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Sam Briggs '12 and Beril Esen '13
Sam Briggs '12 and Beril Esen '13
PHOTO: BY ALEXANDRA OSSOLA '10

Sam Briggs '12 and Beril Esen '13 Investigate Defensive Self-Esteem

By Alexandra Ossola '10  |  Contact Holly Foster 315-859-4068
Posted June 23, 2010
Tags Jennifer Borton Psychology Student Research
Imagine looking through a series of portraits and being asked to observe the faces of each one. What if suddenly you saw your own face on the screen? How would you react? According to Sam Briggs ’12 and Beril Esen ’13, a lot of that reaction depends on how you feel about yourself.

The team is devising an experiment designed to see how eye movement on the screen displaying the person’s own picture correlates to his or her level of defensive self-esteem. A person with defensive self-esteem has high levels of explicit self-esteem but low implicit. The opposite of defensive self-esteem is secure self-esteem (high levels of both implicit and explicit). This means that someone with defensive self-esteem gives the impression of having high self-esteem to the outside world, but has low self-esteem internally.

Both secure and defensive self-esteems are part of a larger group known as fragile self-esteem, characterized by narcissism, unwillingness to admit any feelings of self-doubt, and dependence on desired outcomes for high self-esteem. Using an eye-tracking device that is placed on a person’s head while he or she participates in the experiment, Briggs and Esen will monitor the position of a participant’s gaze on a screen. If the data proves the hypothesis correct, the research could impact the way psychologists are able to measure and define self-esteem.

The pair is also studying autobiographical memory, which is a storage system of events gained over a person’s life. In this portion of their study they focus on the idea of temporal distance with regard to significant emotional events. Previous studies have found that negative events often feel farther away from the present than do positive events. Positive events may also play more of a role in defining our self-concept. The team plans investigate the findings of this literature and tie it into their study of defensive self-esteem.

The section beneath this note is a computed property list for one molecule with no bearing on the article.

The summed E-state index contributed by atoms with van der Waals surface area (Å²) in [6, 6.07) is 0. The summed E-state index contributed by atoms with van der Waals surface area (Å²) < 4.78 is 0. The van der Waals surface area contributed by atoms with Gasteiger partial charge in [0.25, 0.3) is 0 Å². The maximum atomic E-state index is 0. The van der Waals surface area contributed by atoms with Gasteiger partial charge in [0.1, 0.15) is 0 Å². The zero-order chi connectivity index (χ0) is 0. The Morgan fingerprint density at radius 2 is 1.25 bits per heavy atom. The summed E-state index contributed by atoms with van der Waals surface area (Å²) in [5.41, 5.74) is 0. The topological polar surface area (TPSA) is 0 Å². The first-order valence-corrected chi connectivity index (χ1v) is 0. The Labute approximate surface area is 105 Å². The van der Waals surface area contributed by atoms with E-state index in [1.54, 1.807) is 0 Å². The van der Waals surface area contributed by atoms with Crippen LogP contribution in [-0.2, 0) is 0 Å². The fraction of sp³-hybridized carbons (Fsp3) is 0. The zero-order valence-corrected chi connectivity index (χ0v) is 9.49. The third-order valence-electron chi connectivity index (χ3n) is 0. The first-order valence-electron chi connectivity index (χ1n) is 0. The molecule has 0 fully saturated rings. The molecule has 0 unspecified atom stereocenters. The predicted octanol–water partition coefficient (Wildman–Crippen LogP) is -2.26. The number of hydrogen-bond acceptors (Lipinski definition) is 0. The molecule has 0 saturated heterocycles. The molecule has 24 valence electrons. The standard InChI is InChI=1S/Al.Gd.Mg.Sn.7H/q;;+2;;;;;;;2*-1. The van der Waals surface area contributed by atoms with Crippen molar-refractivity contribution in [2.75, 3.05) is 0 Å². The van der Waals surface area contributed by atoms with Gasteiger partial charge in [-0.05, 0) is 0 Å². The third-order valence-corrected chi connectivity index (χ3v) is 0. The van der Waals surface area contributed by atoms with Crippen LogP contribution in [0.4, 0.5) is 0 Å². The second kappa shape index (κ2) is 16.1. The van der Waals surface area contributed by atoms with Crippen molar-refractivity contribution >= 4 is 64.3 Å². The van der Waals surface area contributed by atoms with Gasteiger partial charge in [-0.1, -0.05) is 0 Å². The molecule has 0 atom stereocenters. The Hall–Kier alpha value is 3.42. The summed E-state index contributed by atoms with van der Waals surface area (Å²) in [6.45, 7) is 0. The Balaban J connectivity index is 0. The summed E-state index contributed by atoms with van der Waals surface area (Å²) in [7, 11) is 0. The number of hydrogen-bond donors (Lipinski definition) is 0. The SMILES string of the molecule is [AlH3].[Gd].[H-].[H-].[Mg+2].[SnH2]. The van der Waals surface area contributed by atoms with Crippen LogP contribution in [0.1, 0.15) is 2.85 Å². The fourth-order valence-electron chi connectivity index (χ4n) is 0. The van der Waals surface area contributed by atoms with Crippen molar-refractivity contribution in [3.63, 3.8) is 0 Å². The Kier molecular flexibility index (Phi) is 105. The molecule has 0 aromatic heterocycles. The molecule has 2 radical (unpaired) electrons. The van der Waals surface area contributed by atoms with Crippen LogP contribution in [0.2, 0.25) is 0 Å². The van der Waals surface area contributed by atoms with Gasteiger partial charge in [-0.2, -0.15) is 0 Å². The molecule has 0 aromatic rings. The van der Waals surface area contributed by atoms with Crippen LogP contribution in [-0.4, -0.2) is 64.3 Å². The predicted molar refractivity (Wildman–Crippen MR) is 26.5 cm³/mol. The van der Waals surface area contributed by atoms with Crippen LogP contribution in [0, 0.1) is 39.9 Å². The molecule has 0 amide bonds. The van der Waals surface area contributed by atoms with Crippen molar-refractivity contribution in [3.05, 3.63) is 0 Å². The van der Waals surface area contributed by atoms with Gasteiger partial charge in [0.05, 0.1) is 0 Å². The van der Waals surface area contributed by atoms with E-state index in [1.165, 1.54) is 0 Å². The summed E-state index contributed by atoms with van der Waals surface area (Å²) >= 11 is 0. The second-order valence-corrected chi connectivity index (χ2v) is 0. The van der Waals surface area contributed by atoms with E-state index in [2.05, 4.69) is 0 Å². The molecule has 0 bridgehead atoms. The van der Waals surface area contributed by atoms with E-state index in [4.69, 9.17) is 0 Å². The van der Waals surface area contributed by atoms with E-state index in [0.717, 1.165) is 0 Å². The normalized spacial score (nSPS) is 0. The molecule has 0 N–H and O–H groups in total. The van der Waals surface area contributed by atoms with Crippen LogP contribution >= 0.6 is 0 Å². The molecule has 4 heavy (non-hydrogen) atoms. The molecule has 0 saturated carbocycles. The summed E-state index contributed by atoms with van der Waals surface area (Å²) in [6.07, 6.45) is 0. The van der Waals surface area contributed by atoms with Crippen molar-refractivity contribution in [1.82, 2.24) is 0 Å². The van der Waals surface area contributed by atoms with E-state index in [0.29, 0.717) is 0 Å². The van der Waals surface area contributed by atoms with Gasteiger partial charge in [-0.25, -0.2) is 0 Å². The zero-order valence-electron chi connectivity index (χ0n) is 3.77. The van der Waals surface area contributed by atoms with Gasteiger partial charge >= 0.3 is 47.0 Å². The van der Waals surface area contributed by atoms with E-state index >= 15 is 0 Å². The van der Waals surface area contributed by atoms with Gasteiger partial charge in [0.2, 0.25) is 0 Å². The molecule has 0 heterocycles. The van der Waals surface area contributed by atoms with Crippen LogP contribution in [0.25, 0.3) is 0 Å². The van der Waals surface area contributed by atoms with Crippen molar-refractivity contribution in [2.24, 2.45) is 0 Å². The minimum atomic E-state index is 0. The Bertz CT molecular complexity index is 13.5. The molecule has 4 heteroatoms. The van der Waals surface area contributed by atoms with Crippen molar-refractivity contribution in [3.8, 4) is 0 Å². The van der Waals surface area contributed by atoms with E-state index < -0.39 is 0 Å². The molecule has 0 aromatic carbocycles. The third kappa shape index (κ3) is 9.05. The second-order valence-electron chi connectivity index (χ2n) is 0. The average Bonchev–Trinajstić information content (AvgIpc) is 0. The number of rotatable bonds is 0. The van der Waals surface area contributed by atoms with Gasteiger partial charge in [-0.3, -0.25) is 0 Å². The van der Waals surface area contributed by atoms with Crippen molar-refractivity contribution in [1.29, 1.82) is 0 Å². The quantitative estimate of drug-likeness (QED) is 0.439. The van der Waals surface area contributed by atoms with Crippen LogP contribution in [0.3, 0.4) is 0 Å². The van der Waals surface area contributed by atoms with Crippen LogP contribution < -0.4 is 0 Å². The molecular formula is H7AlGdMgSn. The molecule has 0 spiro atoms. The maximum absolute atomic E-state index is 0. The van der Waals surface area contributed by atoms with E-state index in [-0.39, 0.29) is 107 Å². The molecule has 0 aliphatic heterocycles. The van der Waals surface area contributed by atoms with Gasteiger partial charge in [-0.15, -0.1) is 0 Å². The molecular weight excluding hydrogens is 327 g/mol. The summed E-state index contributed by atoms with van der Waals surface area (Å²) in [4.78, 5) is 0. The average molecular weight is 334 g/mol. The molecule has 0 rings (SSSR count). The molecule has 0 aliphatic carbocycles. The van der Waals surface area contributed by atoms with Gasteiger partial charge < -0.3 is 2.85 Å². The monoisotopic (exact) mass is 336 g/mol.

Briggs and Esen dreamed up this project, and thesis students in the Psychology department will continue to conduct the experiments in the fall. For the moment, the team is compiling pictures and designing the stimuli for the experiment. They hope to begin conducting pilot tests within the next few weeks before preparing to help fall thesis students being testing incoming Introductory Psychology students.

Briggs and Esen clearly have a lot of fun in their lab. The two recounted how they flew through a lot of preparatory literature at the start of the study: they were able to pick and choose from many articles involving various types of self-esteem and memory studies, competing with one another to see who could read the most articles in the least amount of time.

The pair also spoke at length about having the opportunity to work with Associate Professor of Psychology Jennifer Borton. “Professor Borton is one of the best in the Psychology department and it’s an honor to work with her,” Briggs said. “She’s really a leader in the field of fragile self-esteem.”

Esen agreed, adding: “Hopefully we can finish these six weeks with something that can be built upon and eventually make an impact in this field.”

Sam Briggs '12 is a graduate of  Berwick Academy (Maine) and Beril Esen '13 graduated from Koc Ozel Lisesi (Turkey).

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